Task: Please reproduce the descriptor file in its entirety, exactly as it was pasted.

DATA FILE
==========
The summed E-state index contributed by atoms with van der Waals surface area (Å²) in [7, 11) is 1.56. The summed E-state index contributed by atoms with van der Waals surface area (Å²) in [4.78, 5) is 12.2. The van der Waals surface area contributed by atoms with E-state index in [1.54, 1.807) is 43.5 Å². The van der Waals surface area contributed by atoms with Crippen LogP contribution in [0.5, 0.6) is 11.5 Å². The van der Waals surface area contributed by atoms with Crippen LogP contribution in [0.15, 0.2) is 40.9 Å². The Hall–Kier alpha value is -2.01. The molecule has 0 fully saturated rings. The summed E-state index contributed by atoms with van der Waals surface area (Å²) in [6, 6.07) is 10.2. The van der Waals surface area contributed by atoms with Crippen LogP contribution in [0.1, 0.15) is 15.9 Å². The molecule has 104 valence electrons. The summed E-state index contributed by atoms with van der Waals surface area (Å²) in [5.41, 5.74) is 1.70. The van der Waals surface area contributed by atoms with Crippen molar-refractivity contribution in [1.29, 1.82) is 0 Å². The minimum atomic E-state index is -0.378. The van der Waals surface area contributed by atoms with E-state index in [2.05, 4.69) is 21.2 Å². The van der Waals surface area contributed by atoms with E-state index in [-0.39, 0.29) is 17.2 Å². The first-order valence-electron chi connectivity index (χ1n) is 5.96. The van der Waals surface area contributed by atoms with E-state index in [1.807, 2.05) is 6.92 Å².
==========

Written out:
The summed E-state index contributed by atoms with van der Waals surface area (Å²) in [7, 11) is 1.56. The summed E-state index contributed by atoms with van der Waals surface area (Å²) in [4.78, 5) is 12.2. The van der Waals surface area contributed by atoms with E-state index in [1.54, 1.807) is 43.5 Å². The van der Waals surface area contributed by atoms with Crippen LogP contribution in [0.5, 0.6) is 11.5 Å². The van der Waals surface area contributed by atoms with Crippen LogP contribution in [0.15, 0.2) is 40.9 Å². The Hall–Kier alpha value is -2.01. The molecule has 0 fully saturated rings. The summed E-state index contributed by atoms with van der Waals surface area (Å²) in [6, 6.07) is 10.2. The van der Waals surface area contributed by atoms with Crippen LogP contribution in [0.1, 0.15) is 15.9 Å². The molecule has 104 valence electrons. The summed E-state index contributed by atoms with van der Waals surface area (Å²) in [5.41, 5.74) is 1.70. The van der Waals surface area contributed by atoms with Crippen molar-refractivity contribution in [1.29, 1.82) is 0 Å². The minimum atomic E-state index is -0.378. The van der Waals surface area contributed by atoms with E-state index in [2.05, 4.69) is 21.2 Å². The van der Waals surface area contributed by atoms with E-state index in [-0.39, 0.29) is 17.2 Å². The first-order valence-electron chi connectivity index (χ1n) is 5.96. The van der Waals surface area contributed by atoms with E-state index in [1.807, 2.05) is 6.92 Å².